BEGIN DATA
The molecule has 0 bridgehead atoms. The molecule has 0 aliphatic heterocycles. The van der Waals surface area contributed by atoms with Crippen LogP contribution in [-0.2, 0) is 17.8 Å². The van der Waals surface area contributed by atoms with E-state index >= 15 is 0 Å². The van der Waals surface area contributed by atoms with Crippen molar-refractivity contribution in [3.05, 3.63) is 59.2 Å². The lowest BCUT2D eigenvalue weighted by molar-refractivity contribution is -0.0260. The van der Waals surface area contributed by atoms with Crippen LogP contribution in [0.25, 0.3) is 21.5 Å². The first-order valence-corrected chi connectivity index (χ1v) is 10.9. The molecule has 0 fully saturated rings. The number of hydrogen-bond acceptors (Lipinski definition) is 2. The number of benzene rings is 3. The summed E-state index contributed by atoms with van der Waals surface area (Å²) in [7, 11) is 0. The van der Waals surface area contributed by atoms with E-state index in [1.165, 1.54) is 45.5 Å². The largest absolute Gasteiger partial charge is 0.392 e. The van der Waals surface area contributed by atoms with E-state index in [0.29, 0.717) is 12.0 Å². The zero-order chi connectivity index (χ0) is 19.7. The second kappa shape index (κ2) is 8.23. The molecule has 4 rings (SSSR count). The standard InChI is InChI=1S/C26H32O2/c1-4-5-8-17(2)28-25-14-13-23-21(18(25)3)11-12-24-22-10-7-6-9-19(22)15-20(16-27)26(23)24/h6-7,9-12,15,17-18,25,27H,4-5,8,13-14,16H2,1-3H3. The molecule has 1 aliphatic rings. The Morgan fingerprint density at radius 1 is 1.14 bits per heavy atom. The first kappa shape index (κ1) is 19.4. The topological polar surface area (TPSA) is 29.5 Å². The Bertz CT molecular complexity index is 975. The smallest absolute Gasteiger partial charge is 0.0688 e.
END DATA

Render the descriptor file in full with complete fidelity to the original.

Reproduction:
The molecule has 0 bridgehead atoms. The molecule has 0 aliphatic heterocycles. The van der Waals surface area contributed by atoms with Crippen LogP contribution in [-0.2, 0) is 17.8 Å². The van der Waals surface area contributed by atoms with E-state index >= 15 is 0 Å². The van der Waals surface area contributed by atoms with Crippen molar-refractivity contribution in [3.05, 3.63) is 59.2 Å². The lowest BCUT2D eigenvalue weighted by molar-refractivity contribution is -0.0260. The van der Waals surface area contributed by atoms with Crippen LogP contribution in [0.25, 0.3) is 21.5 Å². The first-order valence-corrected chi connectivity index (χ1v) is 10.9. The molecule has 0 fully saturated rings. The number of hydrogen-bond acceptors (Lipinski definition) is 2. The number of benzene rings is 3. The summed E-state index contributed by atoms with van der Waals surface area (Å²) in [7, 11) is 0. The van der Waals surface area contributed by atoms with E-state index in [1.165, 1.54) is 45.5 Å². The largest absolute Gasteiger partial charge is 0.392 e. The van der Waals surface area contributed by atoms with E-state index in [0.29, 0.717) is 12.0 Å². The zero-order chi connectivity index (χ0) is 19.7. The second kappa shape index (κ2) is 8.23. The molecule has 4 rings (SSSR count). The standard InChI is InChI=1S/C26H32O2/c1-4-5-8-17(2)28-25-14-13-23-21(18(25)3)11-12-24-22-10-7-6-9-19(22)15-20(16-27)26(23)24/h6-7,9-12,15,17-18,25,27H,4-5,8,13-14,16H2,1-3H3. The molecule has 1 aliphatic rings. The Morgan fingerprint density at radius 1 is 1.14 bits per heavy atom. The first kappa shape index (κ1) is 19.4. The topological polar surface area (TPSA) is 29.5 Å². The Bertz CT molecular complexity index is 975. The smallest absolute Gasteiger partial charge is 0.0688 e.